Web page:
Is there a bit of ‘pioneer’ still trapped within us all?

It’s a question that was prompted in my mind by the sight of what I suppose would be called ‘western re-enacters’, camping out as frontiersmen and women as crowds passed by and stared in.


Initially I couldn’t quite work out what would motivate someone to set up a pioneer encampment and live the cowboy (or indian) way, depending on your particular preference, for a weekend. I looked up ‘Western re-enactment’ and found that the Shootists website defines Western re-enactment as being: “…all about reliving the “Old West”, not content with just reading western books or watching westerns on tv, we’ve taken things to their next logical phase. Re-enactment groups are nothing new, people have been staging shows for more than 100 years. Even Buffalo Bill’s travelling shows that featured staged “Indian” attacks on settlers were a form of re-enactment, and the growth and enjoyment of the hobby is steady.

Western re-enactors cover time periods spanning decades, from Native Americans through to gunfighters, lawmen, ranchers and civillians. The re-enactors pride themselves on authentic attire, replica firearms, and many put in countless hours of historical research into their characters surroundings and cultures. Many of these groups are more than willing to accept new members and they’re a great bunch of people.”

Whilst Open Range has a mission: To promote respect, credibility and awareness of and for Old West re-enactment and Living History in the UK, by advocating and encouraging authenticity and historical accuracy.


All well and good, if you’re into that kind of thing. But perhaps behind the explicit references to the Wild West there’s also something a little more universal going on here, something hinted at by the gorgeous ephemera that’s so proudly displayed in every encampment.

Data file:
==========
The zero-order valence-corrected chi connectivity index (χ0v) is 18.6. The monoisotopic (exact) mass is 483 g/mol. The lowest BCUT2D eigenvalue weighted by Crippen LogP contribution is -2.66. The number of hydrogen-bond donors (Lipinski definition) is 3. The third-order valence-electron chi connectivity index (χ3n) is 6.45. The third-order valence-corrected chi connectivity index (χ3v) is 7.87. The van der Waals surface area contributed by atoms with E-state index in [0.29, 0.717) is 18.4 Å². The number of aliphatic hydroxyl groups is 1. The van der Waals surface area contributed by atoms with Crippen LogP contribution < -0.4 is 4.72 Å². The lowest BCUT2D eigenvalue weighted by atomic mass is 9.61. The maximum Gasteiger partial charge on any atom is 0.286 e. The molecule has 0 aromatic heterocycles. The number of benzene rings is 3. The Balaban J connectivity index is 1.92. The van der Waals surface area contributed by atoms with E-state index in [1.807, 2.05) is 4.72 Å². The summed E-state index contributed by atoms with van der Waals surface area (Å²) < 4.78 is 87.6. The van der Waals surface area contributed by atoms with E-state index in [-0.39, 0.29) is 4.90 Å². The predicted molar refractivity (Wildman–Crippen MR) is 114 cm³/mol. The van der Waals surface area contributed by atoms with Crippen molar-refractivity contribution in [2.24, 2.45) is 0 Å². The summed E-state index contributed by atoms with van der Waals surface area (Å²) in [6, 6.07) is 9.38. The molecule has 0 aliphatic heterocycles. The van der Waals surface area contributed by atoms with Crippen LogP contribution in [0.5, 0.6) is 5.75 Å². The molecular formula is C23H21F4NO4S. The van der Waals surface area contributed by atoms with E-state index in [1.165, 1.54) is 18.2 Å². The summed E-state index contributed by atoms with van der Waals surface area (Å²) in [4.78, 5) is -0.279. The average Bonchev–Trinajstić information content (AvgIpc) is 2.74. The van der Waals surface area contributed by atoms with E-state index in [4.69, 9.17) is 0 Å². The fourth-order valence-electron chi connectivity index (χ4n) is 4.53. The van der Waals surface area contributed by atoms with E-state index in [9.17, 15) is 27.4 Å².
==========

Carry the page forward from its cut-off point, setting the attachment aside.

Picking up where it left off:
Here are people seeking to create imaginative closed worlds; worlds that hark back to a time unmediated by virtual reality and squarely set in a more direct and harsher physical reality. Here are people creating a palimpsest of something long gone, yet it’s something that increasing numbers of people strive for, namely a simpler life more closely connected to the natural world.

To be honest I wasn’t so much struck by the teepees and the cabins, the buckskin and the stetsons (authentic and cherished though they obviously were) but by the gorgeous equipment-of-camp, all of which would be familiar kit to anyone passionate about the great outdoors, whether that be fishermen, campers, walkers, ‘glampers’, shed-workers or boaters like me.

Yep, it was the campfires, smokey hurricane lamps and homemade stoves; and the sooty tinware, kettles and kitchenalia that really seduced me, alongside the fact it was so obviously well used by committed re-enacters living their dream.

I thought back to my happy experiences around the boat’s campfire earlier this Summer, and found myself longing to build a campfire again.









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